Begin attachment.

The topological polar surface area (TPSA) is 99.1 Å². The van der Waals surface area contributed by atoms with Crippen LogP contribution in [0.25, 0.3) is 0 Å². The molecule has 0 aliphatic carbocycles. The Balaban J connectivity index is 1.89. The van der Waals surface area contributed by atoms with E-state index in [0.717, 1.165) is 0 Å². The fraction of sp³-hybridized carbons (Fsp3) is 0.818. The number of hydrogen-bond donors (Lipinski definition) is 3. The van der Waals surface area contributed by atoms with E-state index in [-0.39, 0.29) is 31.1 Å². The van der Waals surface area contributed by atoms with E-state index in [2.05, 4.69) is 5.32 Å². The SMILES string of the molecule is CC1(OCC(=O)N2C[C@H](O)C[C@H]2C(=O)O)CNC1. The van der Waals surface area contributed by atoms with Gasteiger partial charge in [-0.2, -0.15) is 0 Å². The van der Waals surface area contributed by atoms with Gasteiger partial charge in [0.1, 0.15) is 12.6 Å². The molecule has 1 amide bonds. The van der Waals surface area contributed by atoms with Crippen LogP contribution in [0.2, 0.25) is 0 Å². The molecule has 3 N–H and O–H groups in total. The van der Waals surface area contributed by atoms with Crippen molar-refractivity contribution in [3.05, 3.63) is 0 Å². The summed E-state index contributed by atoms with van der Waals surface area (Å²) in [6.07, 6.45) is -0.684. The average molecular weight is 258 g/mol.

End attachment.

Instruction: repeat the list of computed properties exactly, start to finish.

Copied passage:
The topological polar surface area (TPSA) is 99.1 Å². The van der Waals surface area contributed by atoms with Crippen LogP contribution in [0.25, 0.3) is 0 Å². The molecule has 0 aliphatic carbocycles. The Balaban J connectivity index is 1.89. The van der Waals surface area contributed by atoms with E-state index in [0.717, 1.165) is 0 Å². The fraction of sp³-hybridized carbons (Fsp3) is 0.818. The number of hydrogen-bond donors (Lipinski definition) is 3. The van der Waals surface area contributed by atoms with E-state index in [-0.39, 0.29) is 31.1 Å². The van der Waals surface area contributed by atoms with E-state index in [2.05, 4.69) is 5.32 Å². The SMILES string of the molecule is CC1(OCC(=O)N2C[C@H](O)C[C@H]2C(=O)O)CNC1. The van der Waals surface area contributed by atoms with Gasteiger partial charge in [-0.2, -0.15) is 0 Å². The van der Waals surface area contributed by atoms with Gasteiger partial charge in [0.1, 0.15) is 12.6 Å². The molecule has 1 amide bonds. The van der Waals surface area contributed by atoms with Crippen LogP contribution in [0.2, 0.25) is 0 Å². The molecule has 3 N–H and O–H groups in total. The van der Waals surface area contributed by atoms with Crippen molar-refractivity contribution in [3.05, 3.63) is 0 Å². The summed E-state index contributed by atoms with van der Waals surface area (Å²) in [6.07, 6.45) is -0.684. The average molecular weight is 258 g/mol.